They've re­ceived great coach­ing at Car­leton, Tri­ano says, “but they also have the ex­pe­ri­ence of play­ing in­ter­na­tion­ally them­selves. They have seen some of the top play­ers in the world, played against some of the top play­ers in the world, who are in a lot of cases NBA play­ers.

“We played Slove­nia, who had Go­ran Dragic (of the Mi­ami Heat) on their team, and we played Ser­bia, who had (Phoenix Suns firstround pick Bog­dan) Bog­danovic. They've played against NBA-type play­ers, and they have rep­re­sented Canada ex­tremely well.”

Tri­ano says the Scrubbs should be part of the na­tional pro­gram for years to come and are among four or five cur­rent or past CIS play­ers in a pool of 25-30 ath­letes un­der con­sid­er­a­tion for the Cana­dian bas­ket­ball team for this sum­mer's Pan Am Games. That num­ber is fairly large be­cause con­tract sit­u­a­tions and sum­mer league com­mit­ments may make some NBA play­ers un­avail­able.

There are more pro bas­ket­ball leagues in the world than just the NBA or NBA D-League, of course, which is where the fact Lloyd Scrubb was born in Bri­tain could ben­e­fit his sons: Philip and Thomas have dual cit­i­zen­ship and wouldn't be sub­ject to the im­port re­stric­tions of Euro­pean leagues.

“That helps,” says Thomas, a 6-6 for­ward who turns 24 in April. “We won't be up against all the other Amer­i­cans and other Cana­dian guys.”

Ber­hanemeskel's an­ces­try is African, but the 6-2 shoot­ing guard's pass­port reads “Cana­dian,” so he would be sub­ject to those im­port rules.

“Sev­eral agen­cies have mes­saged me dur­ing the year and wanted to talk to me about my fu­ture, and I kind of just pushed it away un­til the end of the sea­son,” says Ber­hanemeskel, whose Gee-Gees lost the past two CIS fi­nals to the Ravens. “Now that the sea­son is done, we're go­ing to get into things and start deal­ing with that. I'm hop­ing that (the Moser award) will help the re­sumé a lit­tle bit.”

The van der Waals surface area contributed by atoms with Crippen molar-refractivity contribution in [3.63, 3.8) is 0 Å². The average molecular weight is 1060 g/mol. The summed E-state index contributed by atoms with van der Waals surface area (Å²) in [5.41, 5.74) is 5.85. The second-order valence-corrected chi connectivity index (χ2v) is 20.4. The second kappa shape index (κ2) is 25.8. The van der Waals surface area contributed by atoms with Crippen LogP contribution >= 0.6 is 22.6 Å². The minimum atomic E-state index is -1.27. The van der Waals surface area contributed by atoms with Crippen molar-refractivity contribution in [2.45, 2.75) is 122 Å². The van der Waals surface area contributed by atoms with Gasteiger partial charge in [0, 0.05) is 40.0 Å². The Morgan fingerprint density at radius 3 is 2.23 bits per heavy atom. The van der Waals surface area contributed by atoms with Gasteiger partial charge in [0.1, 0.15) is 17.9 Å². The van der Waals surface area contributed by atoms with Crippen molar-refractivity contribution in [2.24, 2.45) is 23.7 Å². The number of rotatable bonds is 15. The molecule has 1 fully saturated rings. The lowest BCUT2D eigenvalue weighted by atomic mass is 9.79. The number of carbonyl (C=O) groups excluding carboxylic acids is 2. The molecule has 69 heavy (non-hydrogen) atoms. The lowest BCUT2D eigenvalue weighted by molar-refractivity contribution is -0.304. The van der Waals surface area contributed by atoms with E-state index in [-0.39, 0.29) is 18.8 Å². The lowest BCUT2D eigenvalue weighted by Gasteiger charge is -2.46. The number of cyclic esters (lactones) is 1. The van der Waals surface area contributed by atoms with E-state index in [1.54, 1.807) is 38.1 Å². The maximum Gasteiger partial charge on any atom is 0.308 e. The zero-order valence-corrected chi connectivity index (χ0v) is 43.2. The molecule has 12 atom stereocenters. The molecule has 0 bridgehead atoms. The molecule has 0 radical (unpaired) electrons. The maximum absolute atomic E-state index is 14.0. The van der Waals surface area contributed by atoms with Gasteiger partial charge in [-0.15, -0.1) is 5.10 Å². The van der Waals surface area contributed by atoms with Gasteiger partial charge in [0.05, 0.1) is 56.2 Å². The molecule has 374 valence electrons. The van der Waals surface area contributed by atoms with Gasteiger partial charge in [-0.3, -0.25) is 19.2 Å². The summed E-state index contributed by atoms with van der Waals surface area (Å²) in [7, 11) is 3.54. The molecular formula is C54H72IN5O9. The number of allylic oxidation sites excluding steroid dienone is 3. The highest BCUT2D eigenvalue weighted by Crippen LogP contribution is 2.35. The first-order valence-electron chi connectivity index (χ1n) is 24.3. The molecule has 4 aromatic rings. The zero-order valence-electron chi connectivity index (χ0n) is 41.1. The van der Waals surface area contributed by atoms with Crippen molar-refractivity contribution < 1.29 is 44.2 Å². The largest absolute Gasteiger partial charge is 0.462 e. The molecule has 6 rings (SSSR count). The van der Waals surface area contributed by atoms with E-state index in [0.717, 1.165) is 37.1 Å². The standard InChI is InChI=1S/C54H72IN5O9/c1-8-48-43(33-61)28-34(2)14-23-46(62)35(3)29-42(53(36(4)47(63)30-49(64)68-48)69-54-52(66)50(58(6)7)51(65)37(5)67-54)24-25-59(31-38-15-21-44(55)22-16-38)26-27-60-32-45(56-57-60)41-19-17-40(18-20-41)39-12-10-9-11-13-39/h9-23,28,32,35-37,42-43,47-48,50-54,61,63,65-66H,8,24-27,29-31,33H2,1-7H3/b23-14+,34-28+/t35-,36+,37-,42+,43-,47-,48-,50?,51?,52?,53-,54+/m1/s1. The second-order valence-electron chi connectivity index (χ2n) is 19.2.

Over the past decade or so, sev­eral ex-Ravens and a smaller num­ber of for­mer Gee-Gees have played pro bas­ket­ball in Europe and else­where. Smart says the key is what each player brings to the ta­ble in style of play and “fit”.

“Tommy has been that 'do ev­ery­thing' guy for us for six years, and both of them have been with the na­tional pro­gram and have shown they can help a team in a num­ber of ways,” Smart says. “I think they're both set up to be suc­cess­ful pros right away.”

Rowan Bar­rett, Canada Bas­ket­ball's ex­ec­u­tive vice-pres­i­dent and as­sis­tant gen­eral man­ager of the se­nior men's na­tional team, says Philip Scrubb has the skill, bas­ket­ball IQ, com­pet­i­tive in­stinct and phys­i­cal length NBA teams seek in point guards, but he'd have to prove his worth in sum­mer league and pre-draft work­outs.

Bar­rett de­scribes Thomas Scrubb as “a late bloomer” who will find work in pro­fes­sional bas­ket­ball.

“As with Phil,” Bar­rett says, "you just do not want to limit play­ers like that and tell them they can't play in the NBA or tell them they're go­ing to have to play in Europe.

“Ev­ery­thing is pos­si­ble.”

 FRANK GUNN/THE CANA­DIAN PRESS

Ot­tawa Gee Gees’ Johnny Ber­hanemeskel is only the third On­tario univer­sity bas­ket­ball player to reach 2,000 points, and is look­ing into pro bas­ket­ball op­por­tu­ni­ties.